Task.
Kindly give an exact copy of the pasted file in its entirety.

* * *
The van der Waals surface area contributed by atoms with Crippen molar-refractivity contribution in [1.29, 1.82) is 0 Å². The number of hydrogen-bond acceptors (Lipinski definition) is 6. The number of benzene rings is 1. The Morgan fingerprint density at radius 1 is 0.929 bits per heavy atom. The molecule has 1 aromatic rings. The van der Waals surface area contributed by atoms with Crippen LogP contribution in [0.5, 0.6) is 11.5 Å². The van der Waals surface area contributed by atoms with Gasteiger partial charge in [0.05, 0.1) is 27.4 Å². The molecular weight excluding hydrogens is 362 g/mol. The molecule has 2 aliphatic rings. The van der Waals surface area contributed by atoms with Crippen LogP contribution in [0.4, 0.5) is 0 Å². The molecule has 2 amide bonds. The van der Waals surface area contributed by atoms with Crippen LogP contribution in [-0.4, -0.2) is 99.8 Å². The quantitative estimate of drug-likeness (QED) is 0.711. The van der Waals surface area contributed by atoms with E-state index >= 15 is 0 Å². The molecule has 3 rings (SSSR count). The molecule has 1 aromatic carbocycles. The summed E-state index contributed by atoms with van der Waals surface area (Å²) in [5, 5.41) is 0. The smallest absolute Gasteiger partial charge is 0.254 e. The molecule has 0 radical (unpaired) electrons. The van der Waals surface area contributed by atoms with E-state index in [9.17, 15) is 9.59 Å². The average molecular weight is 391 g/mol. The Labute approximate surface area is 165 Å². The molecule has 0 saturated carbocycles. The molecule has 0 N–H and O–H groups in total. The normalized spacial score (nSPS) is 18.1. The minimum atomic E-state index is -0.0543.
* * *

The van der Waals surface area contributed by atoms with Crippen molar-refractivity contribution in [1.29, 1.82) is 0 Å². The number of hydrogen-bond acceptors (Lipinski definition) is 6. The number of benzene rings is 1. The Morgan fingerprint density at radius 1 is 0.929 bits per heavy atom. The molecule has 1 aromatic rings. The van der Waals surface area contributed by atoms with Crippen LogP contribution in [0.5, 0.6) is 11.5 Å². The van der Waals surface area contributed by atoms with Gasteiger partial charge in [0.05, 0.1) is 27.4 Å². The molecular weight excluding hydrogens is 362 g/mol. The molecule has 2 aliphatic rings. The van der Waals surface area contributed by atoms with Crippen LogP contribution in [0.4, 0.5) is 0 Å². The molecule has 2 amide bonds. The van der Waals surface area contributed by atoms with Crippen LogP contribution in [-0.4, -0.2) is 99.8 Å². The quantitative estimate of drug-likeness (QED) is 0.711. The van der Waals surface area contributed by atoms with E-state index >= 15 is 0 Å². The molecule has 3 rings (SSSR count). The molecule has 1 aromatic carbocycles. The summed E-state index contributed by atoms with van der Waals surface area (Å²) in [5, 5.41) is 0. The smallest absolute Gasteiger partial charge is 0.254 e. The molecule has 0 radical (unpaired) electrons. The van der Waals surface area contributed by atoms with E-state index in [9.17, 15) is 9.59 Å². The average molecular weight is 391 g/mol. The Labute approximate surface area is 165 Å². The molecule has 0 saturated carbocycles. The molecule has 0 N–H and O–H groups in total. The normalized spacial score (nSPS) is 18.1. The minimum atomic E-state index is -0.0543.